Delhi Police using Urdu & Persian words in FIRs mechanically: HC
The high court has observed that the Delhi Police is mechanically using Urdu and Persian words in the FIRs being lodged here without any application of mind.
In a hearing on November 25, Chief Justice Dhirubhai Patel and Justice C. Hari Shankar of the Delhi High Court have said that there is no need for the police to show their knowledge of Urdu and Persian words and these words should not be used mechanically by them without knowing their meaning.
"Moreover, public at large may not be able to understand all these Urdu and Persian words. The High Court has directed that with every copy of the FIR, a list of 383 words in Urdu and Persian should be given to the complainant so that she/he can understand the contents of the FIR.
"The practice of these words being used in the FIR ought to be stopped by the police," the High Court observed. The court is hearing a case, Vishalakshi Goel vs Union of India.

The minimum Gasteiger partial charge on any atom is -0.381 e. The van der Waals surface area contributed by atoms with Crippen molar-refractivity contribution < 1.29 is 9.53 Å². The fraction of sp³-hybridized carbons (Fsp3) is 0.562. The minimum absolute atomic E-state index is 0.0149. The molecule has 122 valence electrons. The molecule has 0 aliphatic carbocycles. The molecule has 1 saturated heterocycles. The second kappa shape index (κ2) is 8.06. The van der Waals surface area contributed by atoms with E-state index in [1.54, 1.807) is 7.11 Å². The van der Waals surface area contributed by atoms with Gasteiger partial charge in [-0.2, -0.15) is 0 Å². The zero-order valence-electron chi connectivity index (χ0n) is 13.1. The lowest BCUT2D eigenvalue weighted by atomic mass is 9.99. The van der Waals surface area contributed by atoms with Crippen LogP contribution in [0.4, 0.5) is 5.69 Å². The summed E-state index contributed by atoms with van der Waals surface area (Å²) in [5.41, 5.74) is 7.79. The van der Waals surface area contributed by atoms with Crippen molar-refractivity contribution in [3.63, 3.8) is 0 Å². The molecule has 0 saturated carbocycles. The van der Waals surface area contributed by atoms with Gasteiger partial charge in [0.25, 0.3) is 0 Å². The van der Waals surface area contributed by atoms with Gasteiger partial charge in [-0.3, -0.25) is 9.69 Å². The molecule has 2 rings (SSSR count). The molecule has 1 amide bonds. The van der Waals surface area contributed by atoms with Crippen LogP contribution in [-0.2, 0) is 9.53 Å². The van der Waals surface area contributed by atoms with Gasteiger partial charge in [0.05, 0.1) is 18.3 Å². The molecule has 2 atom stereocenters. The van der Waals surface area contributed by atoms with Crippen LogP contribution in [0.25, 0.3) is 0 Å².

The Court also observed that the list of 383 words may not be exhaustive and there could be more words being used in the FIR.
The Court observed that the FIR is the most vital document prepared by the police as it sets the process of criminal justice in motion. In fact, copy of the FIR is required to be sent to the Magistrate immediately as it is an immediate version of the narration of the whole offence, it said.
"In Court, FIR is required to be read again and again, hence, it should be in a simple language or it should be in the language of the person who has approached the police for filing the FIR," the court said.
Following the circular issued on November 20, by Deputy Commissioner, Legal Cell, Delhi Police, the Court said it wants the police to present at least 10 FIRs registered in 10 different police stations to ascertain whether the circular is being followed in letter and spirit. The matter is listed for hearing on December 11.
The list of 383 words in Urdu and Persian have been given in the list with their meanings in Hindi and English to provide ease of understanding.IANS